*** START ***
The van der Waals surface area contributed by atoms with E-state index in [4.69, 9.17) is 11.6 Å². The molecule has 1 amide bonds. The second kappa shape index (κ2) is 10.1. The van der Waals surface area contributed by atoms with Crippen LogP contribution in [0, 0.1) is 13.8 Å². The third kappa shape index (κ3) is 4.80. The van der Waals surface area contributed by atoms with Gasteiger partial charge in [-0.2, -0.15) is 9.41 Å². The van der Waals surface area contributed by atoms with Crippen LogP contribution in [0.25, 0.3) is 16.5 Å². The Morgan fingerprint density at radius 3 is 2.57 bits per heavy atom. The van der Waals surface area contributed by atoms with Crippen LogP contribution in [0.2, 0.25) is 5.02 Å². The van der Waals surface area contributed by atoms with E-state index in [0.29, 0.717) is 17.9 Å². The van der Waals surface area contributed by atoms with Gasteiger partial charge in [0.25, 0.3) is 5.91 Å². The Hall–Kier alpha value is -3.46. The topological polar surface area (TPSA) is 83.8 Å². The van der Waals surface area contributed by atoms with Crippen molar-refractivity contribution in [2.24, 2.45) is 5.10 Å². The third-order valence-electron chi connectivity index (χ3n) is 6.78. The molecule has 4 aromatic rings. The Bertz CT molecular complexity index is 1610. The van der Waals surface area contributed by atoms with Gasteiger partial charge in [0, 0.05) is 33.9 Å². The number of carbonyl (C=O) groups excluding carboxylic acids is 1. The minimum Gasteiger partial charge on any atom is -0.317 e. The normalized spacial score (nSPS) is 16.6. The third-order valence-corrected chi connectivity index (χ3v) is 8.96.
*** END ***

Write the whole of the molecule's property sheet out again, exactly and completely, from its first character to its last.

The van der Waals surface area contributed by atoms with E-state index in [4.69, 9.17) is 11.6 Å². The molecule has 1 amide bonds. The second kappa shape index (κ2) is 10.1. The van der Waals surface area contributed by atoms with Crippen LogP contribution in [0, 0.1) is 13.8 Å². The third kappa shape index (κ3) is 4.80. The van der Waals surface area contributed by atoms with Gasteiger partial charge in [-0.2, -0.15) is 9.41 Å². The van der Waals surface area contributed by atoms with Crippen LogP contribution in [0.25, 0.3) is 16.5 Å². The Morgan fingerprint density at radius 3 is 2.57 bits per heavy atom. The van der Waals surface area contributed by atoms with Crippen LogP contribution in [0.2, 0.25) is 5.02 Å². The van der Waals surface area contributed by atoms with E-state index in [0.29, 0.717) is 17.9 Å². The van der Waals surface area contributed by atoms with Gasteiger partial charge in [0.25, 0.3) is 5.91 Å². The Hall–Kier alpha value is -3.46. The topological polar surface area (TPSA) is 83.8 Å². The van der Waals surface area contributed by atoms with Crippen molar-refractivity contribution in [2.24, 2.45) is 5.10 Å². The third-order valence-electron chi connectivity index (χ3n) is 6.78. The molecule has 4 aromatic rings. The Bertz CT molecular complexity index is 1610. The van der Waals surface area contributed by atoms with Gasteiger partial charge in [0, 0.05) is 33.9 Å². The number of carbonyl (C=O) groups excluding carboxylic acids is 1. The minimum Gasteiger partial charge on any atom is -0.317 e. The normalized spacial score (nSPS) is 16.6. The third-order valence-corrected chi connectivity index (χ3v) is 8.96.